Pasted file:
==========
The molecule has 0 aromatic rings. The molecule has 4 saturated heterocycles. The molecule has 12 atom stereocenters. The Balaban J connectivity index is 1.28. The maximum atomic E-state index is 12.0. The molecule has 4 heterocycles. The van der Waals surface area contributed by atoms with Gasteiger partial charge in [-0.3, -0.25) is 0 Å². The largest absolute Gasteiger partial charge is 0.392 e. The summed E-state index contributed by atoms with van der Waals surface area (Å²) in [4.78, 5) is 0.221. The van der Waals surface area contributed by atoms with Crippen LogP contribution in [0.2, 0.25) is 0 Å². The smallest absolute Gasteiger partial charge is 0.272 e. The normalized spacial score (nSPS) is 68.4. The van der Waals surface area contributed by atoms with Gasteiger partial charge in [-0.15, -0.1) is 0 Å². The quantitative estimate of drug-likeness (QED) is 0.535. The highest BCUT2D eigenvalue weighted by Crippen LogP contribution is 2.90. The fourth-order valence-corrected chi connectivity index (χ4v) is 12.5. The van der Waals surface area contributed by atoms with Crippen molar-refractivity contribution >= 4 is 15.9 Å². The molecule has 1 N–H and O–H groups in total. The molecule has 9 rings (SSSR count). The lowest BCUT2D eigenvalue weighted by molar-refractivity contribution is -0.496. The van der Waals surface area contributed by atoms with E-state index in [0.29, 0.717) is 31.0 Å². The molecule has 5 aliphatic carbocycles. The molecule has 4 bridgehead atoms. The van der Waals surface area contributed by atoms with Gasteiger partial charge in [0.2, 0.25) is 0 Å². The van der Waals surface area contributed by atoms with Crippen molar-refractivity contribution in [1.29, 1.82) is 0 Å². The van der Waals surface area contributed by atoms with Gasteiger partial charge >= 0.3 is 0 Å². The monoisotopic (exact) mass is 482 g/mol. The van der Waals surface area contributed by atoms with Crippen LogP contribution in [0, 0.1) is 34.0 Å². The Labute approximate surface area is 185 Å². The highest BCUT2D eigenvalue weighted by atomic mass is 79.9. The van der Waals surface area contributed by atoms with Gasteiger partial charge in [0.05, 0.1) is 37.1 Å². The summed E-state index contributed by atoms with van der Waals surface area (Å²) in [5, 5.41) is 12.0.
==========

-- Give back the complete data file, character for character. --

The molecule has 0 aromatic rings. The molecule has 4 saturated heterocycles. The molecule has 12 atom stereocenters. The Balaban J connectivity index is 1.28. The maximum atomic E-state index is 12.0. The molecule has 4 heterocycles. The van der Waals surface area contributed by atoms with Gasteiger partial charge in [-0.3, -0.25) is 0 Å². The largest absolute Gasteiger partial charge is 0.392 e. The summed E-state index contributed by atoms with van der Waals surface area (Å²) in [4.78, 5) is 0.221. The van der Waals surface area contributed by atoms with Crippen LogP contribution in [0.2, 0.25) is 0 Å². The smallest absolute Gasteiger partial charge is 0.272 e. The normalized spacial score (nSPS) is 68.4. The van der Waals surface area contributed by atoms with Gasteiger partial charge in [-0.15, -0.1) is 0 Å². The quantitative estimate of drug-likeness (QED) is 0.535. The highest BCUT2D eigenvalue weighted by Crippen LogP contribution is 2.90. The fourth-order valence-corrected chi connectivity index (χ4v) is 12.5. The van der Waals surface area contributed by atoms with Crippen molar-refractivity contribution >= 4 is 15.9 Å². The molecule has 1 N–H and O–H groups in total. The molecule has 9 rings (SSSR count). The lowest BCUT2D eigenvalue weighted by molar-refractivity contribution is -0.496. The van der Waals surface area contributed by atoms with E-state index in [0.29, 0.717) is 31.0 Å². The molecule has 5 aliphatic carbocycles. The molecule has 4 bridgehead atoms. The van der Waals surface area contributed by atoms with Gasteiger partial charge in [0.2, 0.25) is 0 Å². The van der Waals surface area contributed by atoms with Crippen molar-refractivity contribution in [1.29, 1.82) is 0 Å². The van der Waals surface area contributed by atoms with Gasteiger partial charge >= 0.3 is 0 Å². The monoisotopic (exact) mass is 482 g/mol. The van der Waals surface area contributed by atoms with Crippen LogP contribution in [0, 0.1) is 34.0 Å². The Labute approximate surface area is 185 Å². The highest BCUT2D eigenvalue weighted by atomic mass is 79.9. The van der Waals surface area contributed by atoms with Gasteiger partial charge in [0.05, 0.1) is 37.1 Å². The summed E-state index contributed by atoms with van der Waals surface area (Å²) in [5, 5.41) is 12.0.